4. The authorization service will authorize every request, as there is no need to actually refuse playback in the sample scenarios. There are comments in the code indicating the location where actual authorization checking logic would go.
  5. If the website requested permission to play “Axinom demo video” then the authorization service simply returns a hardcoded license token. This is a special case to keep the first sample scenario very simple. Other scenarios introduced below will use a more realistic workflow.
  6. Upon receiving the license token, the browser-side JavaScript code will activate dash.js and instruct it to play the video, providing both the video URL and the DRM configuration.
  7. The player detects that the video is protected and takes care of any further DRM logic and license server communication.

The code is thoroughly commented, so the above is only a high-level overview. To understand the details, explore the source code!

Sample scenario 2: creating your own license tokens

 

In this scenario, we will modify the sample project to generate a unique license token upon every request, instead of returning a hardcodedg license token.

You will need an Axinom DRM evaluation account in order to proceed. Upon signing up, you will receive a document titled “Axinom DRM Fact Sheet” that will contain some information required below.

To modify the project for the second sample scenario, open VideoDatabase.js and remove the hardcoded license token from “Axinom demo video”, replacing it with a keys list that matches the data shown below.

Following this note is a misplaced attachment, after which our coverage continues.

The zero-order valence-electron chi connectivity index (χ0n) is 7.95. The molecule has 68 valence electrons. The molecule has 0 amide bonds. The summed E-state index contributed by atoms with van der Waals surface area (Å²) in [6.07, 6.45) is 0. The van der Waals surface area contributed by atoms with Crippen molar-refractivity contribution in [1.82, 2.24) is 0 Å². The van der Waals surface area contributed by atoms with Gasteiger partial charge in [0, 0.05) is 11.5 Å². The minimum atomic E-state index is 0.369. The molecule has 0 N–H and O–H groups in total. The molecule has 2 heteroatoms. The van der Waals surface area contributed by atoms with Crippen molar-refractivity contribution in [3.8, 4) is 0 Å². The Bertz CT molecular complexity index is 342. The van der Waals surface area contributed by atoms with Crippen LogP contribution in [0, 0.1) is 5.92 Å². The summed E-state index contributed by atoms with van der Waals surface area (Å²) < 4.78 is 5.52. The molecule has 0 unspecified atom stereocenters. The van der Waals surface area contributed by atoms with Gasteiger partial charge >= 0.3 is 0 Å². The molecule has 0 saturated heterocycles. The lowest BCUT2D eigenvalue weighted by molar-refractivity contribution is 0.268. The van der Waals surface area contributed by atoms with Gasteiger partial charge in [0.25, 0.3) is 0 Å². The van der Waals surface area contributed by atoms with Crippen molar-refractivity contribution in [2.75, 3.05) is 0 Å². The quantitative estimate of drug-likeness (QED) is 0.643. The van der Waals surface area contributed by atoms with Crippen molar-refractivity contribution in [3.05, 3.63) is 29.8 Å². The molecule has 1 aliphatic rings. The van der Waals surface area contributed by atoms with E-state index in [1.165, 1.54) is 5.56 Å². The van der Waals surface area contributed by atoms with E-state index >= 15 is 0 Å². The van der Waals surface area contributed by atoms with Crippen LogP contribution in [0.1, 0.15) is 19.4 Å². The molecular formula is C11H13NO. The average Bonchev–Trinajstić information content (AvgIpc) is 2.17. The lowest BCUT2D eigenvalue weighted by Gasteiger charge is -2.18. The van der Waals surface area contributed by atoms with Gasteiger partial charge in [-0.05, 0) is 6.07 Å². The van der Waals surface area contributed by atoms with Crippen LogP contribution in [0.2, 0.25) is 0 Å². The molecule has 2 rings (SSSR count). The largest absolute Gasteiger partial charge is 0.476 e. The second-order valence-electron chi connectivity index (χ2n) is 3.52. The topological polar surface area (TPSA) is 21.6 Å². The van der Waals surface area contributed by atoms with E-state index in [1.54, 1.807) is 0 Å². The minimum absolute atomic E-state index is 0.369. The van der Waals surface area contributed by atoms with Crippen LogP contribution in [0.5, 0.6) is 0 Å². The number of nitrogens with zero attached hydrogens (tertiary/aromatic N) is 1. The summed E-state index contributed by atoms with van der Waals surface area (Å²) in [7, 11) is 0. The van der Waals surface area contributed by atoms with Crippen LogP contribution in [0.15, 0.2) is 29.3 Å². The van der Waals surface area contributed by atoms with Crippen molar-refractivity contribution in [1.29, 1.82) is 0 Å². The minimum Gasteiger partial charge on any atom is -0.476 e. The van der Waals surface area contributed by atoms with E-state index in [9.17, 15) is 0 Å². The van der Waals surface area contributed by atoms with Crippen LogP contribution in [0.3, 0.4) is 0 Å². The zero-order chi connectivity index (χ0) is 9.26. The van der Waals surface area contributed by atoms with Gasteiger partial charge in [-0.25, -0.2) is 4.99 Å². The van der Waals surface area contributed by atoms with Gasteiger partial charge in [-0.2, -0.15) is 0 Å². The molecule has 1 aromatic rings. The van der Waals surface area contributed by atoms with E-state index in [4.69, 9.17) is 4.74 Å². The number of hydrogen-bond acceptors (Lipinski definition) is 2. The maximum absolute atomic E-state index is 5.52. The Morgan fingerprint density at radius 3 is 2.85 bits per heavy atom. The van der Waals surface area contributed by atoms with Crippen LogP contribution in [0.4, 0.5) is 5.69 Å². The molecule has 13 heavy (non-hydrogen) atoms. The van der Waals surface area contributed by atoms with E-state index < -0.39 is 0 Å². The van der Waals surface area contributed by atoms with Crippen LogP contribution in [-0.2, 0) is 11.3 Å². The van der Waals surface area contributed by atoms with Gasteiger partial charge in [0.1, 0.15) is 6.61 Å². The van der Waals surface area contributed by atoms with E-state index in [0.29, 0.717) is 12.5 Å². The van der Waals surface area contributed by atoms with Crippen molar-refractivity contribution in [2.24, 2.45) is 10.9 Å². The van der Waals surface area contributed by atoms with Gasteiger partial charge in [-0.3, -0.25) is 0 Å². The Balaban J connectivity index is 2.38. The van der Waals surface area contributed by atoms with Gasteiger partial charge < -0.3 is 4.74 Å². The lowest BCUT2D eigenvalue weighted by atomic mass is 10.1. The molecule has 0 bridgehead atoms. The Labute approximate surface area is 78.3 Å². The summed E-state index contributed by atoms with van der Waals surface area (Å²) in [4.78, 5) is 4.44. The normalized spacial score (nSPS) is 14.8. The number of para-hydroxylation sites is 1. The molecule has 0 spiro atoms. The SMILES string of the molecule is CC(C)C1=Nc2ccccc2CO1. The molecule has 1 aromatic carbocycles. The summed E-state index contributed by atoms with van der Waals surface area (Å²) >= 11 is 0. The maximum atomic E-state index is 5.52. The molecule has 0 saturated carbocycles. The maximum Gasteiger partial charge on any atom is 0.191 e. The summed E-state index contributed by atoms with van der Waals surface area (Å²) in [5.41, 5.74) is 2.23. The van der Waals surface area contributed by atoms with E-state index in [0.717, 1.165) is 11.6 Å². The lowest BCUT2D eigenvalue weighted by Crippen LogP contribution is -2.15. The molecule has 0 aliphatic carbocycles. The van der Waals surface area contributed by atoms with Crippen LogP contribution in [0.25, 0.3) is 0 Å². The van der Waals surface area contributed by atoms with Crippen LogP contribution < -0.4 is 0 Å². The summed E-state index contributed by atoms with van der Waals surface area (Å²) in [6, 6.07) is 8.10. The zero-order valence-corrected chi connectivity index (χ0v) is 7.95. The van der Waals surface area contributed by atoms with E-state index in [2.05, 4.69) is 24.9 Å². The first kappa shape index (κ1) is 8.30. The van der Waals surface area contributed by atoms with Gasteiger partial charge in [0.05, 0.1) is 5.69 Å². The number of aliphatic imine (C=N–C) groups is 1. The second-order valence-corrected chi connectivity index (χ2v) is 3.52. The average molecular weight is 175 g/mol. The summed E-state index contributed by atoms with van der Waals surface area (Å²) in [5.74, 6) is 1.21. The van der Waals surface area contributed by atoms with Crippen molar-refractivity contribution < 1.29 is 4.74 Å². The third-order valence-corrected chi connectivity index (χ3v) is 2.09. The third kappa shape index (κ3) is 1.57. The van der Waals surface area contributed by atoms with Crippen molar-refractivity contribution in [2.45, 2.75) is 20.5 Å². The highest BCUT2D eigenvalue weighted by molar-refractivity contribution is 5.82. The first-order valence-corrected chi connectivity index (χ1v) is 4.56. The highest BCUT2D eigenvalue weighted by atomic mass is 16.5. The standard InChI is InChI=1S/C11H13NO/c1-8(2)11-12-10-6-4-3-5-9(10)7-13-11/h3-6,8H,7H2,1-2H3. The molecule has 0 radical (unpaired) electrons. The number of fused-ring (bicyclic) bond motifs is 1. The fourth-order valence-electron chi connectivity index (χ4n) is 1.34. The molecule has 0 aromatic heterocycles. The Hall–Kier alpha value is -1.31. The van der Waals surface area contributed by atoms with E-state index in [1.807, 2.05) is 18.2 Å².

Now, create a file Secrets.json based on the sample below and place it in the same directory as Server.js. Replace the example data below with real values from the Axinom DRM Fact Sheet.

Having created the Secrets.json file, you should see a message about it being loaded when you start the application.

 

That’s all you need! The authorization service will now generate a unique license token upon every request. Run the application, open the website in a browser and go play the video!

If you encounter any difficulties in getting the demo video to play, inspect the log messages shown in the browser’s JavaScript console (F12) and in the command prompt window.

Understanding sample scenario 2

 

The logic for generating license tokens is already provided in AuthorizationServiceApi.js and this functionality is activated by the instructions above. In order to generate a license token, the authorization service needs to know the IDs and values of all keys that are to be made available to the user.